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by Adam Brown  BScPT  MClScPT  FCAMPT
Registered Physiotherapist
updated Dec 23, 2022

What is POTS?

POTS stands for Postural Orthostatic Tachycardia Syndrome. It can be a debilitating condition that involves the inability for a person’s cardiovascular system to adapt to an upright position without significant changes to heart rate and blood pressure. There are a few different types of POTS. For a more detailed review of POTS, its types, symptoms and treatments click here.



Long COVID can impact function of the autonomic nervous system in a variety of ways. One of these ways causes POTS to develop. Not all long COVID patients have POTS and vice versa. But they all should be screened to see if POTS or orthostatic intolerance is contributing to their symptoms. It is not always easy to find clinicians who are familiar with POTS, long COVID and the resulting dysautonomia (impaired function of the autonomic nervous system).  

POTS is not a new condition and long COVID is not the only cause. We know that many cases of POTS can be linked back to a viral illness but not all. Some people develop POTS after prolonged bed rest or a long hospital stay. For an overview of long COVID click here.


How can I tell if I have POTS?

The symptoms of POTS are non-specific which means that they are also symptoms of many other conditions. To see a list of these symptoms review our POTS overview article here. A diagnosis can be made with a procedure called a 10 minute stand test. For a formal diagnosis this should be carried out by a trained clinician. But a quick screening may direct you to discuss the possibility with your doctor. The procedure is easy and safe to perform at home with minimal equipment.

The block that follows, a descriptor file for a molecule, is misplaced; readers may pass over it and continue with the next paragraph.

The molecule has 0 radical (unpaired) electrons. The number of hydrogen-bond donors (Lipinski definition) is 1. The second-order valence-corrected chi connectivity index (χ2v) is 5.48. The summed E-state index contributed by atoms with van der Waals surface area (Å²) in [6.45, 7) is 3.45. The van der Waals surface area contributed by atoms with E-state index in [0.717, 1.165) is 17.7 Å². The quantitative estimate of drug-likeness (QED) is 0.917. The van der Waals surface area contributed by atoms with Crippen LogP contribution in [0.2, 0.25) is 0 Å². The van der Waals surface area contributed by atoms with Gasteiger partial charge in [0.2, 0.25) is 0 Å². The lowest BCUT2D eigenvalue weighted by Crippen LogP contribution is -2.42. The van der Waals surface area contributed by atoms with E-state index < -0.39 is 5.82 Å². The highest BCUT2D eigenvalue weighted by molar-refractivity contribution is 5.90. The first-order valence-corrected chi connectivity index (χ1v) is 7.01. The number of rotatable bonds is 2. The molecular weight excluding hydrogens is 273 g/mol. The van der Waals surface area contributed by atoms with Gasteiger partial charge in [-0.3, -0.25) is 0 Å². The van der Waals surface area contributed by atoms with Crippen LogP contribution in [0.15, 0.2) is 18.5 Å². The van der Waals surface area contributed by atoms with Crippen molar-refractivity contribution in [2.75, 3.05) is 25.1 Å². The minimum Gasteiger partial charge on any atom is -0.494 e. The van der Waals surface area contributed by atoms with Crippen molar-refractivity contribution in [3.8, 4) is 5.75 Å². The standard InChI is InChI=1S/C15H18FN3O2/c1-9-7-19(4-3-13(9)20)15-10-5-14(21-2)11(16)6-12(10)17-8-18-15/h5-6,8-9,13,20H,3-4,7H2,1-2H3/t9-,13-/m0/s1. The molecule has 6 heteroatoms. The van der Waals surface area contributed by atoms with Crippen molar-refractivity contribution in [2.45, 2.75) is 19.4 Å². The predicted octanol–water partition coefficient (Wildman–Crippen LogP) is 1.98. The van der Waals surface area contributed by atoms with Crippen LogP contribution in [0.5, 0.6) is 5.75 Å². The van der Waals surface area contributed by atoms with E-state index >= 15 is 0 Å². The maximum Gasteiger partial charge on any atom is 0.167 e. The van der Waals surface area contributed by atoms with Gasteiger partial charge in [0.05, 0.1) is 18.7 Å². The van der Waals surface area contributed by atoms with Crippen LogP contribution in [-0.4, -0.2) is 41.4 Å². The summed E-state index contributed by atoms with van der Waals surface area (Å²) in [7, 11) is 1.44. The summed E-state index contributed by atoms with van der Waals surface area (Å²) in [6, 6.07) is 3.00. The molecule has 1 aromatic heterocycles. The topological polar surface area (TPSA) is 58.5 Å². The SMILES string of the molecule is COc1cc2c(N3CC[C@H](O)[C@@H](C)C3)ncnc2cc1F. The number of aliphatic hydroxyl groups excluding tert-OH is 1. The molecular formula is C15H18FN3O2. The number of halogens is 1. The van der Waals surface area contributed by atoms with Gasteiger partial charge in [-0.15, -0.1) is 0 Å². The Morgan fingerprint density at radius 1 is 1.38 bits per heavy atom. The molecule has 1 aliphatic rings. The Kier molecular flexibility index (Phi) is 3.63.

Performing a 10 Minute Stand Test For POTS


Find a place in your home where you can comfortably stand up, sit down or lie down safely and comfortably. Make sure you are not around any hard objects such as a coffee table that you could hit if you were to fall down. 

Do the test with a chair or sofa nearby. If at any time you feel as though you might faint, sit down or lie down to recover. 

Test Equipment: 

  • Sofa or bed to lie totally recumbent on.
  • A device that can accurately and constantly measure changes in heart rate (apple watch, fitbit, garmin or fingertip pulse oximeter) 
  • A timer – smartphone works well
  • A friend – optional – but helpful to run the timer, record values and tell you when to check your heart rate. 

Test Procedure

  1. Begin by starting your device. You may need to record the test as a “workout” in order for the device to continuously display your heart rate. 
  2. Set a timer for 15 min.
  3. Lie down completely recumbent and relax as much as possible. Do not carry on conversation or move your body. Just focus on comfortably breathing for 5 full minutes. 
  4. At the 5 min mark look at your heart rate and record it. Do not move about or sit up prior to noting your recumbent heart rate. 
  5. Stand up – Do not carry on conversation or move about – just stand still comfortably.
  6. Record your heart rate after every minute of standing until the timer hits 15 min.